If you want to write books for publication, or scripts for film or TV, then treatments, outlines, synopses (the terms are interchangeable in the industry) are something you have to get good at.

You will write better books and scripts (using treatments to plan the drafts), sell them more effectively (using treatments as a selling document) and work more powerfully with agents, editors, directors and producers (using treatments as a way of sharing ideas).

And if you want to get better at writing them, there are six things you need to know.

1. Nobody likes writing treatments

Writing treatments is tough. No writer I know likes writing them. A script is difficult enough, squeezing it down to 90-100 pages (or maybe a more forgiving 300 or so for a book).

But then you have to write the damn thing in outline form, squashing those 90-100 pages down to one, two or maybe a few more. It’s tough. In A Lonely Place

On the other hand, it’s even tougher if you don’t learn how to write them properly. There are processes that will make writing that synopsis much easier. Never easy – but easier.

2. Treatments are stories

Stop thinking that you have to boil the entire script or book (or series!) down to a few pages. Think instead of telling a gripping story in the present tense. A story so strong that the reader will want to read the whole thing.

If you want to get yourself into the right mood, start your outline “Once upon a time …” They’ll put you into storytelling mode.  You can always cut these first four words out later.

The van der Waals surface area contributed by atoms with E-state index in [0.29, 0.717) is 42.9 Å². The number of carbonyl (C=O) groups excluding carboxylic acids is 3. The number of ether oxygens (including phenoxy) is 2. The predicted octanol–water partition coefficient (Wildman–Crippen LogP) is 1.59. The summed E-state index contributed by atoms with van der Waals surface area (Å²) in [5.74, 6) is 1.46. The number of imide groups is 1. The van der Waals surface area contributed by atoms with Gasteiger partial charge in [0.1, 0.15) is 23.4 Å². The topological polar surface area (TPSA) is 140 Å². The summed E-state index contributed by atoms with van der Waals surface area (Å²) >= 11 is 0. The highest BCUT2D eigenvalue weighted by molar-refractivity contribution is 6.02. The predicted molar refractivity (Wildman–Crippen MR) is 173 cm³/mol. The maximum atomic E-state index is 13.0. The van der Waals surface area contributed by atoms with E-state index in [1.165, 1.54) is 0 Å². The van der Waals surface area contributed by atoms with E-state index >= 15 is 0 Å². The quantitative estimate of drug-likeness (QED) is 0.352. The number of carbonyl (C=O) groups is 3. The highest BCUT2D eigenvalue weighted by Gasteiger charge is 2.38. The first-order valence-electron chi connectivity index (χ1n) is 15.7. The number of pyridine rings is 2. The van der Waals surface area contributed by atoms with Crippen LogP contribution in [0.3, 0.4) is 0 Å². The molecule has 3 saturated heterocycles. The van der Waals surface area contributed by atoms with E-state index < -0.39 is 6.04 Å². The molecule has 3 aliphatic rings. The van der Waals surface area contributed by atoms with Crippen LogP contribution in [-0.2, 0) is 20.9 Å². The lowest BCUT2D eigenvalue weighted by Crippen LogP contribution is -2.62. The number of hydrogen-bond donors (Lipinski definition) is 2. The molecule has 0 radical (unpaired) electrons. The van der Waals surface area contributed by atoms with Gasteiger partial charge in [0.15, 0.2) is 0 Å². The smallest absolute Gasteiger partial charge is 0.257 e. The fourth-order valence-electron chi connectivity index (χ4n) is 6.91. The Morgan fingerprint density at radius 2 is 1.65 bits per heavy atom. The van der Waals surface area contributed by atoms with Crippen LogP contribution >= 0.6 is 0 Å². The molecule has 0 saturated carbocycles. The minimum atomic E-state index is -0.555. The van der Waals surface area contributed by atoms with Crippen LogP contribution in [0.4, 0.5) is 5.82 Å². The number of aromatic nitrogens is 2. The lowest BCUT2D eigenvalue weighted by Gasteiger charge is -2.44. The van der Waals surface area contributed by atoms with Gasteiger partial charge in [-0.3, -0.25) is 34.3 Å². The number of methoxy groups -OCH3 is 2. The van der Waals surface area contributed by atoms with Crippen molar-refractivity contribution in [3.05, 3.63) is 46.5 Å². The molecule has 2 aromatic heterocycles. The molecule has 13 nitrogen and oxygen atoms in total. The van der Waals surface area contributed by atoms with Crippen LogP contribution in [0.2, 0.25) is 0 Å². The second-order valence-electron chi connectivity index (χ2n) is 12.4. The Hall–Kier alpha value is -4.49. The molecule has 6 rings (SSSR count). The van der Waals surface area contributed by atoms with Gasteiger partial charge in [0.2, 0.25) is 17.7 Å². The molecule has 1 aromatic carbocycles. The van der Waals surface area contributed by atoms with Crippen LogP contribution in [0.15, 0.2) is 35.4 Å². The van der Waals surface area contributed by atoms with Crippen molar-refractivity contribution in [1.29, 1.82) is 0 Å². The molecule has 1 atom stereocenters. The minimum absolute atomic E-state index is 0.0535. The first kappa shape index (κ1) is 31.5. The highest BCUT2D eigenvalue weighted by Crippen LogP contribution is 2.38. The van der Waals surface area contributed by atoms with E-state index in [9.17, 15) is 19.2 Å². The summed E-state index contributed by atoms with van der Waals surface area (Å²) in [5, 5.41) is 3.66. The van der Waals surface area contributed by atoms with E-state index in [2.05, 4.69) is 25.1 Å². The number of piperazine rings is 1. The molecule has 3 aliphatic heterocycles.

3. Good treatments flow

A good synopsis never reads like a list of events. Read the best short stories. Read outlines on novel, movie and TV websites. See how the best flow along, linking each thought in a readable style.

To help your treatments flow, fill them with linking words and phrases such as meanwhile, moreover, however, not knowing that, to her surprise, in desperation, five days later, on the other side of the planet…

4. Treatments aren’t just about plot

One of the worst things you can do is write down a series of plot event: and then… and then… and then…

Good outlines are just as much about character and theme. After each plot event, stand back and give us perspective. Bring in character development or thematic ideas. For example: Farah struggles to convince the judge to give them an extra week. She shows a mastery of legal language we have never seen before… 

5 Treatments aren’t just about character and theme

Beware of going to the other extreme and giving only vague promises without any story behind them. Every generalisation should be followed immediately by an example of how you will show it in action.

Farah grows stronger and stronger in her work. This time she cross examines the police inspector with cool ease.

6. Treatments are built from the ground up, and from the roof down

The best way to build your outline is to mix up your methods. I always start with my log line, and develop that out from one sentence to three – then six – then three paragraphs, one page, two pages… and so on.

But sometimes this can lead to very clogged language. So I alternate this with the opposite – I’ll write as long as I can, getting it all to flow naturally and easily and then start to cut down. But sometimes the detail gets in the way, so I go back to the short version again and build up. Alternating short and long, to gain the best from both.

Writing treatments is very different from writing books or scripts – they demand different skills, a completely different language, a different mindset.

But it’s a mindset that can be practised and improved.